The improved apparatus includes a conveyor table for transporting the substrate panel, the conveyor table including at least one rotary axle carrying a plurality of spaced circular rollers contacting the pliant substrate panel moving past the rollers; and at least one fluid flow unit generating a pressurized stream of fluid and having an elongate plenum including a plurality of elongate slots passing through the plenum and spaced therealong, and a mouth through which the pressurized stream of fluid passes from the fluid flow unit.
Each of the slots in the plenum are shaped, contoured and dimensioned to receive a portion of one of the circular rollers such that the roller can freely rotate while positioned in the slot and the mouth of the plenum can be positioned adjacent the substrate panel as the panel moves into contact with the roller.
Turning now to the drawings, which depict and presently preferred embodiments of the invention for the purpose of illustrating the practice thereof and not by way of limitation of the scope of the invention, and in which like reference characters represent corresponding elements throughout the several views, FIGS. 1 and 2 illustrate prior art apparatus including blower unit 11 directing fluid stream 12 against the upper planar surface 13 of rectilinear substrate 14 moving between disk rollers 15, 16 in the direction of travel indicated by arrow A. Disk rollers 15 are fixedly carried by parallel axles 17-22. The longitudinal axes of axles 17-22 are oriented perpendicular to the direction of travel A of rectilinear substrate 14. Each lower disk 16 has an opposing upper disk 15, both disks lying in the same vertical plane. Each lower axle 20-22 has an associated axle 17-19 positioned thereabove. Each pair of axles 17, 20; 18, 21; 19, 22 lie in a vertical plane and are positioned with respect to one another such that the upper and lower disk rollers 15, 16 carried on each axle pair form strictures and slightly pinch or frictionally contact circuit board substrate 14 traveling between upper and lower disks 15, 16 and assist in drawing the substrate between upper and lower disks 15, 16. Upper disks 15 are rotated by axles 17-19 in the direction indicated by arrows B in FIG. 2. Lower disks 16 rotate in the direction indicated by arrow C. In FIG. 1, axle 21 and disk rollers 16 carried by axle 21 were omitted for sake of clarity.
The apparatus of FIGS. 1 and 2 is suitable for directing fluid streams, i.e., streams of liquids or gases, toward renitant circuit board material. However, since substrate 14 is traveling over disk rollers 16, substrate 14 is not, at any given instant, completely supported at all points on lower planar surface 23 thereof. Consequently, if substrate 14 is pliable, when a stream 12 of coating liquid from blower 11 is directed against areas of substrate 14 not supported by disks 16, substrate 14 sheers and becomes sinuate as shown in FIG. 2, allowing puddles 24 of liquid to form. The surfeit of liquid in puddles 24 reduces the uniformity of the coating formed on substrate 14 when the liquid dries. Similarly, if stream 12 consists of an etching fluid, puddling of the fluid produces different rates of etching. When fluid stream 12 comprises air or another gas, directing stream 12 against portions of substrate 24 not supported by the edges 25 of disks 16 causes pliable substrate 14 to flutter. If an airstream 12 is being utilized to dessicate a coating liquid sprayed onto the surface of substrate 14, fluttering of the substrate causes the liquid to move about the surface of substrate 14 such that the dry coating formed on the substrate is of non-uniform thickness. Fluttering of wet substrate also tends to wrinkle the substrate and produce a dried coating which is veined with cracks.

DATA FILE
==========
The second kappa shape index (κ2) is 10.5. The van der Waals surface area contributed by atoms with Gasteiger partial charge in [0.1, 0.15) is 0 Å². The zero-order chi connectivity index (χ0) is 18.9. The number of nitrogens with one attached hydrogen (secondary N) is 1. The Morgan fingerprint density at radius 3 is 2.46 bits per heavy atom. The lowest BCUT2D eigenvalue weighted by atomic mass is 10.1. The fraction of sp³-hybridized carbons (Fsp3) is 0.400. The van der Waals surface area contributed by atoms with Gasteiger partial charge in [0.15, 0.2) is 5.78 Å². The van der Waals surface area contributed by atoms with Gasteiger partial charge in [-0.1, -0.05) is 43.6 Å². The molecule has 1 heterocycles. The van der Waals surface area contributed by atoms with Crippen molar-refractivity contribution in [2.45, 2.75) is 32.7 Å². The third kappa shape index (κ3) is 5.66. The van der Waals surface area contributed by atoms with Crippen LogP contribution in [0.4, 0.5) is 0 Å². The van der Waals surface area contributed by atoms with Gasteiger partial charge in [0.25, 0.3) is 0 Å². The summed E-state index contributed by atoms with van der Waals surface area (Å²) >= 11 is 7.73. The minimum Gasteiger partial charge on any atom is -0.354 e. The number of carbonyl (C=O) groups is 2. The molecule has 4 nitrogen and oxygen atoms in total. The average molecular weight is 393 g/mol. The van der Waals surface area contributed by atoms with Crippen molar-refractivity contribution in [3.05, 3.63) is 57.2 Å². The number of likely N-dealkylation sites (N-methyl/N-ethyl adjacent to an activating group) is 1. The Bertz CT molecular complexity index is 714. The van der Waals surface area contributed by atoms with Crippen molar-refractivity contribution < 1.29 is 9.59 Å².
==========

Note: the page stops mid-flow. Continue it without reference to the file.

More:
Another problem associated with the apparatus of FIGS. 1 and 2 is that superincumbent vertiginous disks 15 interdict a liquid stream 12 emitted from blower 11 so that at any given instant in time a strigose pattern tends to be formed on upper surface 13 of substrate 14. The interdiction of a stream 12 of coating liquid by intercalated disks 15 promotes the formation of a non-uniform coating on surface 13. One of the presently preferred embodiments of the invention is shown in FIGS. 3-5 and includes blower units 31, 32 directing fluid streams against respective parallel planar surfaces 33, 34 of circuit board substrate 35 moving between upper disk rollers 36 and lower disk rollers 37 in the direction of travel indicated by arrows A. Parallel axles 38, 39, 41, 42, 44, 45 fixedly carry disk rollers 36, 37. Each disk roller 37 carried on axle 42 has a mate disk roller 36 carried on axle 38 and positioned directly above and in the same vertical plane as disk roller 37. Disk rollers on axles 44, 45 similarly each have mate disk rollers 37 on axles 39, 41. Disk roller pairs 36, 37 carried by axle pairs 38, 42; 39, 44 and 41, 45 are positioned such that when there is no substrate 35 moving through the apparatus the peripheral edges 46, 47 touch at their closest approach to one another. Floating axles 38, 39, 41 are mounted in the frame of the apparatus so axles 38, 39, 41 are readily upwardly displaced. If axles 38, 39, 41 are upwardly displaced, disks 36 carried thereon are also upwardly moved away from disks 37. Accordingly, when a sheet of circuit board substrate is fed into the apparatus of FIG. 3, the substrate upwardly displaces disk rollers 36 away from rollers 37 through a distance Z approximately equal to the thickness of the substrate sheet. Thus, each disk pair 36, 37 gently squeezes and frictionally contacts substrate 35 to draw substrate 35 in the direction of arrow D when axles 38, 39, 41, 42, 44, 45 rotate disk rollers 36, 37 in the directions indicated by arrows E and F, respectively. Although the substrate material is omitted from FIG. 3 for clarity, stacked disk pairs 36, 37 are shown in the positions they would occupy if substrate material having a thickness indicated by reference character Z were passing between disk pairs 36, 37. Elongate blowers 31, 32 include tapered plenums 48, 49 having mouths 50, 51 through which fluid streams emanate and contact substrate 35. Band rollers 52, 53 are fixedly carried by parallel axles 40 and 44. Axle 40 rotates in the direction indicated by arrow E while axle 52 rotates in the direction indicated by arrow F. For the sake of clarity, the drive motor and drive train utilized to rotate axles 38-45 and the frame supporting axles 38-45 and the drive train have been omitted from the drawings. Any conventional or other drive train system could be utilized to drive axles 38-45.